Follow Techotopia on Twitter

On-line Guides
All Guides
eBook Store
iOS / Android
Linux for Beginners
Office Productivity
Linux Installation
Linux Security
Linux Utilities
Linux Virtualization
Linux Kernel
System/Network Admin
Scripting Languages
Development Tools
Web Development
GUI Toolkits/Desktop
Mail Systems
Eclipse Documentation

How To Guides
General System Admin
Linux Security
Linux Filesystems
Web Servers
Graphics & Desktop
PC Hardware
Problem Solutions
Privacy Policy




3.2.6. The most common variable files

In the /var directory we find a set of directories for storing specific non-constant data (as opposed to the ls program or the system configuration files, which change relatively infrequently or never at all). All files that change frequently, such as log files, mailboxes, lock files, spoolers etc. are kept in a subdirectory of /var.

As a security measure these files are usually kept in separate parts from the main system files, so we can keep a close eye on them and set stricter permissions where necessary. A lot of these files also need more permissions than usual, like /var/tmp, which needs to be writable for everyone. A lot of user activity might be expected here, which might even be generated by anonymous Internet users connected to your system. This is one reason why the /var directory, including all its subdirectories, is usually on a separate partition. This way, there is for instance no risk that a mail bomb, for instance, fills up the rest of the file system, containing more important data such as your programs and configuration files.

Note /var/tmp and /tmp

Files in /tmp can be deleted without notice, by regular system tasks or because of a system reboot. On some (customized) systems, also /var/tmp might behave unpredictably. Nevertheless, since this is not the case by default, we advise to use the /var/tmp directory for saving temporary files. When in doubt, check with your system administrator. If you manage your own system, you can be reasonably sure that this is a safe place if you did not consciously change settings on /var/tmp (as root, a normal user can not do this).

Whatever you do, try to stick to the privileges granted to a normal user - don't go saving files directly under the root (/) of the file system, don't put them in /usr or some subdirectory or in another reserved place. This pretty much limits your access to safe file systems.

One of the main security systems on a UNIX system, which is naturally implemented on every Linux machine as well, is the log-keeping facility, which logs all user actions, processes, system events etc. The configuration file of the so-called syslogdaemon determines which and how long logged information will be kept. The default location of all logs is /var/log, containing different files for access log, server logs, system messages etc.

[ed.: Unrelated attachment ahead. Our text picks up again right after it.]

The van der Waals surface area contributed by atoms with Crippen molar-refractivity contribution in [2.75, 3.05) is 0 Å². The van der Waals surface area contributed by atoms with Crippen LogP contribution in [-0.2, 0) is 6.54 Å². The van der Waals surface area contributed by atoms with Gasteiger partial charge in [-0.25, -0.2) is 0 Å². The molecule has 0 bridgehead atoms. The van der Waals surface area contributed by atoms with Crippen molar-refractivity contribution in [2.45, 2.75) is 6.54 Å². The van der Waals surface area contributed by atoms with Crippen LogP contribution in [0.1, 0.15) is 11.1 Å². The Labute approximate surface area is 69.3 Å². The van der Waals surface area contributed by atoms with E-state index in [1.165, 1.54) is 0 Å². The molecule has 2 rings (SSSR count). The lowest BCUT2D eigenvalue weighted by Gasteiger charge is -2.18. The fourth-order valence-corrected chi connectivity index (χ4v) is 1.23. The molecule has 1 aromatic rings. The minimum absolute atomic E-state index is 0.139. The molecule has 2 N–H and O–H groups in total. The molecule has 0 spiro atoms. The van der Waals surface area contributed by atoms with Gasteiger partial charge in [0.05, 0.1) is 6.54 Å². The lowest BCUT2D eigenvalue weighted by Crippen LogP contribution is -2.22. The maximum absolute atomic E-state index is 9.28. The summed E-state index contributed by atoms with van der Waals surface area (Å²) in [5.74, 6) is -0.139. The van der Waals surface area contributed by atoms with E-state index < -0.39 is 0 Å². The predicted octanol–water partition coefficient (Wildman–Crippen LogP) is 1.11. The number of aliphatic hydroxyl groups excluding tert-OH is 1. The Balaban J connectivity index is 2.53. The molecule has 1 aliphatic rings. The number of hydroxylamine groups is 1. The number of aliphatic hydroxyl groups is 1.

In /var we typically find server data, which is kept here to separate it from critical data such as the server program itself and its configuration files. A typical example on Linux systems is /var/www, which contains the actual HTML pages, scripts and images that a web server offers. The FTP-tree of an FTP server (data that can be downloaded by a remote client) is also best kept in one of /var's subdirectories. Because this data is publicly accessible and often changeable by anonymous users, it is safer to keep it here, away from partitions or directories with sensitive data.

On most workstation installations, /var/spool will at least contain an at and a cron directory, containing scheduled tasks. In office environments this directory usually contains lpd as well, which holds the print queue(s) and further printer configuration files, as well as the printer log files.

On server systems we will generally find /var/spool/mail, containing incoming mails for local users, sorted in one file per user, the user's "inbox". A related directory is mqueue, the spooler area for unsent mail messages. These parts of the system can be very busy on mail servers with a lot of users. News servers also use the /var/spool area because of the enormous amounts of messages they have to process.

The /var/lib/rpm directory is specific to RPM-based (RedHat Package Manager) distributions; it is where RPM package information is stored. Other package managers generally also store their data somewhere in /var.

Introducing Linux
Previous Page Home Next Page

  Published under the terms of the GNU General Public License Design by Interspire